Dec 19, 2008 | 4
Hey, doc. Watch what you say. Sticks and stones may break patients' bones but it turns out words – your words – may hurt them, too. A new study shows that physicians may unnecessarily frighten patients by using technical jargon instead of layman's terms for certain types of medical conditions, making them sound a lot worse than they really are. Some examples:“androgenic alopecia” instead of male pattern baldness or “myalgic encephalopathy” in place of chronic fatigue syndrome.
Researchers at McMaster University, Hamilton, Ontario report in the online journal PLoS One that 52 undergraduate students in a study considered disorders described in “medicalese” to be more serious and rare than when they were cast in simple terms. The technical talk proved confusing only for conditions (male pattern baldness, for one) that were not thought of as diseases until relatively recently.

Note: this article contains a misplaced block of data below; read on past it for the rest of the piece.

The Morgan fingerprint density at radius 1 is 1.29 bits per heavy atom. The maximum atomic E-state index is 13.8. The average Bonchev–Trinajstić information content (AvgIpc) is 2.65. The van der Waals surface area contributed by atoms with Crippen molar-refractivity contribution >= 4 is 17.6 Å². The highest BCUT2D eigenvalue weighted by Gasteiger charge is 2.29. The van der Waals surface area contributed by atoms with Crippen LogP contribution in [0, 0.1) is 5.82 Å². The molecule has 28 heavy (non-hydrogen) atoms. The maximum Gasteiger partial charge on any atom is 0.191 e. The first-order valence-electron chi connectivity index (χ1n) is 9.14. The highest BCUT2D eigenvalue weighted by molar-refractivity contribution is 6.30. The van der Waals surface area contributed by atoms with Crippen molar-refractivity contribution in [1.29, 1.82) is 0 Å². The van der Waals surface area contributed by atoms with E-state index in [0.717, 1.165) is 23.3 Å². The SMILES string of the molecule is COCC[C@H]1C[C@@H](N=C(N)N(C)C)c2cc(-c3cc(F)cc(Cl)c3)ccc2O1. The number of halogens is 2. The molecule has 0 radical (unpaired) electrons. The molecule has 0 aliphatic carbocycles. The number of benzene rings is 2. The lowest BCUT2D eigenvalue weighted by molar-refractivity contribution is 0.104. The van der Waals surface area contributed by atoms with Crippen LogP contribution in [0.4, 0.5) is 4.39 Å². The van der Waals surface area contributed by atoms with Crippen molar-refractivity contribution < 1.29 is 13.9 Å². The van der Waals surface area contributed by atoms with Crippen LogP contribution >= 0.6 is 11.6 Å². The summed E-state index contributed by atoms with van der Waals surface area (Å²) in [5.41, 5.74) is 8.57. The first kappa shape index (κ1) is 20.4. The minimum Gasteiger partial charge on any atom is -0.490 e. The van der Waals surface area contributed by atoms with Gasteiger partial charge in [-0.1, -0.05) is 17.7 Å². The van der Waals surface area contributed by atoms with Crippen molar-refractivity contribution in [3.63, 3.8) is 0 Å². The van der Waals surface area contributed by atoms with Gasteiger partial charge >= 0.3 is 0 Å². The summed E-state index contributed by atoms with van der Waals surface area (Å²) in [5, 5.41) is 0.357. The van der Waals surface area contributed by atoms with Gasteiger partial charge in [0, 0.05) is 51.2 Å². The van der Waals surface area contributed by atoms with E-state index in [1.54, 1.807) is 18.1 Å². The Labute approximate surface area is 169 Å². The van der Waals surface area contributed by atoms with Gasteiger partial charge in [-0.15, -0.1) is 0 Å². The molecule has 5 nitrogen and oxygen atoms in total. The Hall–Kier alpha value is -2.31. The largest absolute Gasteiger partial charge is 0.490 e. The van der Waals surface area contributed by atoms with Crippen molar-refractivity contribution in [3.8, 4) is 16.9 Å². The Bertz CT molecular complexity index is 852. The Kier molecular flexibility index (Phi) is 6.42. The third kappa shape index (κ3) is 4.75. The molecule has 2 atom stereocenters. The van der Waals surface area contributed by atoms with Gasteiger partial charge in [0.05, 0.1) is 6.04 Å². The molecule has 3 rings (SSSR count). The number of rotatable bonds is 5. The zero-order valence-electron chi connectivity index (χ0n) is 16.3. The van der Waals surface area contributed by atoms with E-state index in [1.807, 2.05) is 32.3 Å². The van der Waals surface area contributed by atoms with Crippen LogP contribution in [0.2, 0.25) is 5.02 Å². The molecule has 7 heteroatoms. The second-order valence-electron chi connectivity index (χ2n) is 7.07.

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Conventional washing machines cause excessive damage and wrinkling to clothes primarily during the water removal step. With the introduc
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The Dow Chemical Company is the leading producer of polyalkylene glycols (PAGs) used in synthetic fluids and lubricants where petroleum,
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